Nearly all drivers know that sinking feeling you get when you hear sirens and see those red and blue flashing lights in your rearview mirror. Pretty much no one likes receiving a traffic ticket, even when it was given to them wrongfully. Many people end up paying for their fines regardless of whether or not they believe they were wrongly accused. Some people are afraid of confronting the police officer who gave them the ticket in court; fighting might seem like a monstrous task for many people. However, you shouldn’t feel afraid or intimidated. You won’t be seen as a bad person for trying to defend yourself if you have been wrongly accused. Plus, you could help yourself avoid costly financial penalties and punitive increases to your insurance.
Fighting your ticket can seem challenging, depending on how familiar you might be with the process. So here are a few things that you should know about fighting your traffic ticket.
Before you can think about fighting your traffic ticket, think about how much you think your time is worth. Disputing a ticket can take a huge chunk out of your time, including a daytime appearance in court that might need you to take a day off of work. Will what you lose from taking work off be worth what you could save to beat a ticket? You should take some time to make these considerations.
With that being said, the financial penalties can go beyond just paying for the ticket. Your insurance premiums could also become affected, especially if you get demerit points. Getting one or two tickets could mean that your insurance rates jump up, especially if you are a younger driver on the road who is already paying a premium for your insurance.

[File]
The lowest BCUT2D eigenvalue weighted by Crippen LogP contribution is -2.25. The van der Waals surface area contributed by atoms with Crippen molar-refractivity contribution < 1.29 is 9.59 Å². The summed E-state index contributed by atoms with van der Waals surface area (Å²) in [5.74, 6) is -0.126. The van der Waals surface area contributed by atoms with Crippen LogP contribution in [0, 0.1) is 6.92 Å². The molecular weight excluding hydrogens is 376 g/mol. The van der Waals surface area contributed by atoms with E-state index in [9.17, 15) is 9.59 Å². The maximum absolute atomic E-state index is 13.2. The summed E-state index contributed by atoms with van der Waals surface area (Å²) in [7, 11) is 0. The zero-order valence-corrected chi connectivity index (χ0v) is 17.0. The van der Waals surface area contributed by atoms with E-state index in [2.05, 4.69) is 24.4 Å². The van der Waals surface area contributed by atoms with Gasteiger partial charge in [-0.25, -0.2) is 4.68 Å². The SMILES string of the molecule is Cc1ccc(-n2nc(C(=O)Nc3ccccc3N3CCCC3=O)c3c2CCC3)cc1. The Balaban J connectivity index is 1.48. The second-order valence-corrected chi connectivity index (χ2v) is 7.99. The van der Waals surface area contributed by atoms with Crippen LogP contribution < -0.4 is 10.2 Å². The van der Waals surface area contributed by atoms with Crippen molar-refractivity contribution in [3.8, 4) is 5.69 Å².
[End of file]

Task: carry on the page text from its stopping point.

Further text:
When you dispute a traffic ticket, make sure you are ready to appear in court. You will most likely be given a day to appear in court to plead your case in front of a judge or justice of the peace. Many people agree that your best bet at beating a ticket is to show up to court and hope that the officer who gave you the ticket doesn’t show. There are a lot of reasons why they might not. If the officer does not come to court, you will likely beat the ticket since they won’t be there to defend the ticket’s issuance.
In some cases, you could get an option to deal with a Crown prosecutor to get a lesser charge or a reduced fine amount, or both. This means that you will plead guilty to an amended charge. This could result in a reduction on your fine or a substituted charge that may have less demerit points. Any plea deal may still affect your insurance premiums, so seeking legal advice regarding any plea deal that is offered is highly recommended.